Yikes. Something tells me that an enterprising class action lawyer will use this decision to target something we all see as a convenience and innovation of the retail experience: the Apple store. Please don’t. It’s so great to have the option of getting receipts emailed to you. I never understood why paper receipts were mandated by law, but I love electronic receipts. For what it’s worth I use a throwaway email address for this purpose but don’t seem to notice any uptick in email, at least not from Apple. Admittedly, a retailer can exploit this information in a variety of ways, including to bridge the on and off-line gap when building a consumer’s profile. Nevertheless, to me, the use of an email address to avoid a paper receipt is a great convenience. [I haven’t thought through what this decision means for retailers who use Square, but in my experience they also typically ask if you would like your receipt emailed to you; I think Square stores an email address once it has been associated with a credit card, so retailers technically do not have to request it.]
Unlike junk mail, which is what something like your zip code ostensibly generates and that is not addressed by another statute, in this case, we have statutes expressly dealing with the ills that are caused by the collection of email addresses: California’s anti-spam statute and CAN-SPAM. This shouldn’t necessarily be the court’s primary consideration in construing the credit card statute or answering the preemption question, but it’s worth noting.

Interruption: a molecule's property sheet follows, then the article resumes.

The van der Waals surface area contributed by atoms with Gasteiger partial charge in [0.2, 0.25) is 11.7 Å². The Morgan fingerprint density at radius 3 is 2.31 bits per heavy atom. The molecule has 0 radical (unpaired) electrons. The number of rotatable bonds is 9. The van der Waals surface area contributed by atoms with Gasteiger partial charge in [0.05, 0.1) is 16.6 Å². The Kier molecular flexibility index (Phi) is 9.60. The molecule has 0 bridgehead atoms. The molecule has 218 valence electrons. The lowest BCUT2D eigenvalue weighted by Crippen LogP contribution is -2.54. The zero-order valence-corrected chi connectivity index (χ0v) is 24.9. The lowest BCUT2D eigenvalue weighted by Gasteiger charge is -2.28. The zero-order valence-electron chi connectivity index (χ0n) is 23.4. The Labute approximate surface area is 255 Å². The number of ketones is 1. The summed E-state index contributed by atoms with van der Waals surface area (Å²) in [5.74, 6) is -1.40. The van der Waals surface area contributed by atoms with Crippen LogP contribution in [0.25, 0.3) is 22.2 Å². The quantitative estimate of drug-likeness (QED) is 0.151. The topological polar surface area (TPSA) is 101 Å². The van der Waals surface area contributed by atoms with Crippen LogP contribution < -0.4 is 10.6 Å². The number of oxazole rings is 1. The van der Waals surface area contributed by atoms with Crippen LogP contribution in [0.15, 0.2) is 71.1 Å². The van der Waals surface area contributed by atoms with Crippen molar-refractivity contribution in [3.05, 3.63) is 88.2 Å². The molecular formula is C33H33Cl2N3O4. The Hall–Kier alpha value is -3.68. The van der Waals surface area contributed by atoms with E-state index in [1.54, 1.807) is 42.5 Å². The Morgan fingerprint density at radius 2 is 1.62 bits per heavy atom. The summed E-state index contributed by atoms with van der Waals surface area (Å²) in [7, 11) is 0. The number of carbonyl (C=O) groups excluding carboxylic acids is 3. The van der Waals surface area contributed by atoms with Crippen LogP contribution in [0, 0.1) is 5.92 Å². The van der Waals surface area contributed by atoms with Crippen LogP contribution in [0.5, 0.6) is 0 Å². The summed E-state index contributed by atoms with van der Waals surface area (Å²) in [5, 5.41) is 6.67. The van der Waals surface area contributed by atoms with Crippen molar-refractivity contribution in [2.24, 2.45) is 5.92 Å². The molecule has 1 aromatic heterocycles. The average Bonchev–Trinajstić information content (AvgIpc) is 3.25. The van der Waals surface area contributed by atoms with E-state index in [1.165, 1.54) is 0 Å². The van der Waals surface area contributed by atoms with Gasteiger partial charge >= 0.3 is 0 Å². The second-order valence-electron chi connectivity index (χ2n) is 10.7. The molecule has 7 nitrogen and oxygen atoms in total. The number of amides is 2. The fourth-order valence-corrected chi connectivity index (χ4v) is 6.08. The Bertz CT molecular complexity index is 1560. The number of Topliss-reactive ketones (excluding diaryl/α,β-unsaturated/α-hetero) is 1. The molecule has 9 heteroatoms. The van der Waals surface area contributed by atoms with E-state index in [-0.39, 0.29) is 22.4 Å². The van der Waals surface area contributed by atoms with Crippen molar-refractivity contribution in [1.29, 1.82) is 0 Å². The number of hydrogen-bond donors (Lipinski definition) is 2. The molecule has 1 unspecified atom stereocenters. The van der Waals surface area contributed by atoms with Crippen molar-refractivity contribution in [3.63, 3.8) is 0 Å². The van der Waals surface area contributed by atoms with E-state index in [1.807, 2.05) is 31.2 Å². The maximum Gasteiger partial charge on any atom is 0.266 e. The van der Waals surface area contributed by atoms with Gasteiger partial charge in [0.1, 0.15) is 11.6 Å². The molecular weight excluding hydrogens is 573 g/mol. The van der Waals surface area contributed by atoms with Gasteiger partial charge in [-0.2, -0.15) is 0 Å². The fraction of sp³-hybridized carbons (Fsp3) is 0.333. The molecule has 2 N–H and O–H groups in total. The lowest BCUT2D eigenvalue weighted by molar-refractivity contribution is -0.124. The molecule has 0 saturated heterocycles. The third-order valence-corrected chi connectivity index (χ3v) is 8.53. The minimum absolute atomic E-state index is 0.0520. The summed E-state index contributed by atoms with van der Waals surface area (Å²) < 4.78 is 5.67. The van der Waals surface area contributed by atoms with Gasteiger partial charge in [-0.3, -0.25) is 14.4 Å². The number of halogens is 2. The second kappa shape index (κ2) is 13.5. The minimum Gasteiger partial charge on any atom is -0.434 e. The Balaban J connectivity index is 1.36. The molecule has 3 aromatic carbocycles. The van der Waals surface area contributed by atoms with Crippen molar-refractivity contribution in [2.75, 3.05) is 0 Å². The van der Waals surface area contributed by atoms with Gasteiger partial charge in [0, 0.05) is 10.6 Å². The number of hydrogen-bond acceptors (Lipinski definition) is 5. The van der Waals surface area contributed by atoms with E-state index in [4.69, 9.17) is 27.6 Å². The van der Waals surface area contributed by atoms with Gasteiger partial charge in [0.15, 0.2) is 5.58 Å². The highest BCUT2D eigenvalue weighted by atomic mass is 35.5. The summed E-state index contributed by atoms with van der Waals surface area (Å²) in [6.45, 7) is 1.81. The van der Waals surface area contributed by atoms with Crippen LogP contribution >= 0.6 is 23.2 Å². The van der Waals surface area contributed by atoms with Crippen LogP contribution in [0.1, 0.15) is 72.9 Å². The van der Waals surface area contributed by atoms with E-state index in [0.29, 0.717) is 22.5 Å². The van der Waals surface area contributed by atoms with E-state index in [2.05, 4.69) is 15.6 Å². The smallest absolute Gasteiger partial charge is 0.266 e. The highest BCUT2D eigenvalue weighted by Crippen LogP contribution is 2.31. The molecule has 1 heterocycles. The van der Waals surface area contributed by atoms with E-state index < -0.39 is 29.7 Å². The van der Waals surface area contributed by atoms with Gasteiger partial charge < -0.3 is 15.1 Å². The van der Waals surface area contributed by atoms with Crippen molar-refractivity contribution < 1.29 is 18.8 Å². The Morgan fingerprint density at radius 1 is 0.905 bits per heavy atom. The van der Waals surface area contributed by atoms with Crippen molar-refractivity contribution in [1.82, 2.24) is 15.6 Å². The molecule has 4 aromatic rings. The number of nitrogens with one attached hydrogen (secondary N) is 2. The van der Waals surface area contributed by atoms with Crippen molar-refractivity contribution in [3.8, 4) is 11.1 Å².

This is one of many decisions answering the question of whether a bit of data is personal identification information. We’ve had rulings addressing zip-codes, IP addresses, and now email addresses. The decision demonstrates courts’ willingness to construe personal information broadly, and the lack of a binary “personal” versus “non-personal” distinction when it comes to data. (See generally Prof. Paul Ohm’s work: “Data Anonymization and Re-identification Lecture Featuring Paul Ohm, SCU, April 7“.)
(1) Is it clear yet to you that the Song-Beverly Act isn’t aging well? It was written for a different era, and its application to the modern retailing environment is nonsensical. It seems quaint, but not in a good way, to be “protecting” email addresses only offline given how much commerce has moved offline. The offline exceptionalism is indefensible, and its application to a shopping feature (the emailed receipt) not contemplatable in the 1980s shows how the language creates unexpected barriers to new technological developments that consumers like and value. Who would like to work with me in an-almost-certain-to-fail effort to repeal the Song-Beverly law?
(2) What drives me absolutely batty is that the California legislature KEEPS MAKING THE SAME DRAFTING MISTAKES!!! Their tsunami of new privacy laws show the legislature hase learned absolutely nothing from the mistakes they made a couple decades ago–including, most damningly, still making technologically rooted laws that won’t age well. See, e.g., the huge number of drafting ambiguities in the online eraser bill.
(3) Decisions like this typically act as green lights for massive numbers of new lawyer-driven lawsuits that do nothing to help consumers. Yay.
Update: More on the case from David Bertoni.
Case citation: Capp v. Nordstrom, Inc., No. 2:13-cv-00660 (E.D. Cal. Oct. 21, 2013)